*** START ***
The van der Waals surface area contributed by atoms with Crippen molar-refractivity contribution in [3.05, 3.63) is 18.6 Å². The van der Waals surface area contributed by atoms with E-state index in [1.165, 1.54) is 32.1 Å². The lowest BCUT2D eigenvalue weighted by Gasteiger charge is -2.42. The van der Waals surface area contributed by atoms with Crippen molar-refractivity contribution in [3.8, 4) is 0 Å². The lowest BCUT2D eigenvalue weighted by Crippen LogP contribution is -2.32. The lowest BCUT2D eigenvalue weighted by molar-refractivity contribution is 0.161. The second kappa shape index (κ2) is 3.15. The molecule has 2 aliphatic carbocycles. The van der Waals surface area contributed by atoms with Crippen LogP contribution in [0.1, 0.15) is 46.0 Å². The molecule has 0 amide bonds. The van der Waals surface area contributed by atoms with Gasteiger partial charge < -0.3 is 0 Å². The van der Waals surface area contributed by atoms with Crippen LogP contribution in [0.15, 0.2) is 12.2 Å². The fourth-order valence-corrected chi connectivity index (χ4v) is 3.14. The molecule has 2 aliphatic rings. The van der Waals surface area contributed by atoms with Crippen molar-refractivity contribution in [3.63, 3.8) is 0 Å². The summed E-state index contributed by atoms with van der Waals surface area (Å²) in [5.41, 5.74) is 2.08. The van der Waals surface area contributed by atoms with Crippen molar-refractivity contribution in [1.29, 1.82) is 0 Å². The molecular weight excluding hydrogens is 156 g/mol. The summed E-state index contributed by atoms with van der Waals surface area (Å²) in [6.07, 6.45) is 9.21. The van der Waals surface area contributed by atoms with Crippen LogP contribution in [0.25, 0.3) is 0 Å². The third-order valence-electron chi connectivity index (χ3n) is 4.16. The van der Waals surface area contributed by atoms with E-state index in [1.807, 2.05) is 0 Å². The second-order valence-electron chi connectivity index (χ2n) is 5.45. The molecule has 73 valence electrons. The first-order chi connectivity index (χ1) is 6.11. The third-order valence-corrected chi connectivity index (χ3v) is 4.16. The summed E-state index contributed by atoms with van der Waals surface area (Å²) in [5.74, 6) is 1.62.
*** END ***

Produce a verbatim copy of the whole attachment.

The van der Waals surface area contributed by atoms with Crippen molar-refractivity contribution in [3.05, 3.63) is 18.6 Å². The van der Waals surface area contributed by atoms with E-state index in [1.165, 1.54) is 32.1 Å². The lowest BCUT2D eigenvalue weighted by Gasteiger charge is -2.42. The van der Waals surface area contributed by atoms with Crippen molar-refractivity contribution in [3.8, 4) is 0 Å². The lowest BCUT2D eigenvalue weighted by Crippen LogP contribution is -2.32. The lowest BCUT2D eigenvalue weighted by molar-refractivity contribution is 0.161. The second kappa shape index (κ2) is 3.15. The molecule has 2 aliphatic carbocycles. The van der Waals surface area contributed by atoms with Crippen LogP contribution in [0.1, 0.15) is 46.0 Å². The molecule has 0 amide bonds. The van der Waals surface area contributed by atoms with Gasteiger partial charge < -0.3 is 0 Å². The van der Waals surface area contributed by atoms with Crippen LogP contribution in [0.15, 0.2) is 12.2 Å². The fourth-order valence-corrected chi connectivity index (χ4v) is 3.14. The molecule has 2 aliphatic rings. The van der Waals surface area contributed by atoms with Crippen molar-refractivity contribution in [3.63, 3.8) is 0 Å². The summed E-state index contributed by atoms with van der Waals surface area (Å²) in [5.41, 5.74) is 2.08. The van der Waals surface area contributed by atoms with Crippen molar-refractivity contribution in [1.29, 1.82) is 0 Å². The molecular weight excluding hydrogens is 156 g/mol. The summed E-state index contributed by atoms with van der Waals surface area (Å²) in [6.07, 6.45) is 9.21. The van der Waals surface area contributed by atoms with Crippen LogP contribution in [0.25, 0.3) is 0 Å². The third-order valence-electron chi connectivity index (χ3n) is 4.16. The van der Waals surface area contributed by atoms with E-state index in [1.807, 2.05) is 0 Å². The second-order valence-electron chi connectivity index (χ2n) is 5.45. The molecule has 73 valence electrons. The first-order chi connectivity index (χ1) is 6.11. The third-order valence-corrected chi connectivity index (χ3v) is 4.16. The summed E-state index contributed by atoms with van der Waals surface area (Å²) in [5.74, 6) is 1.62.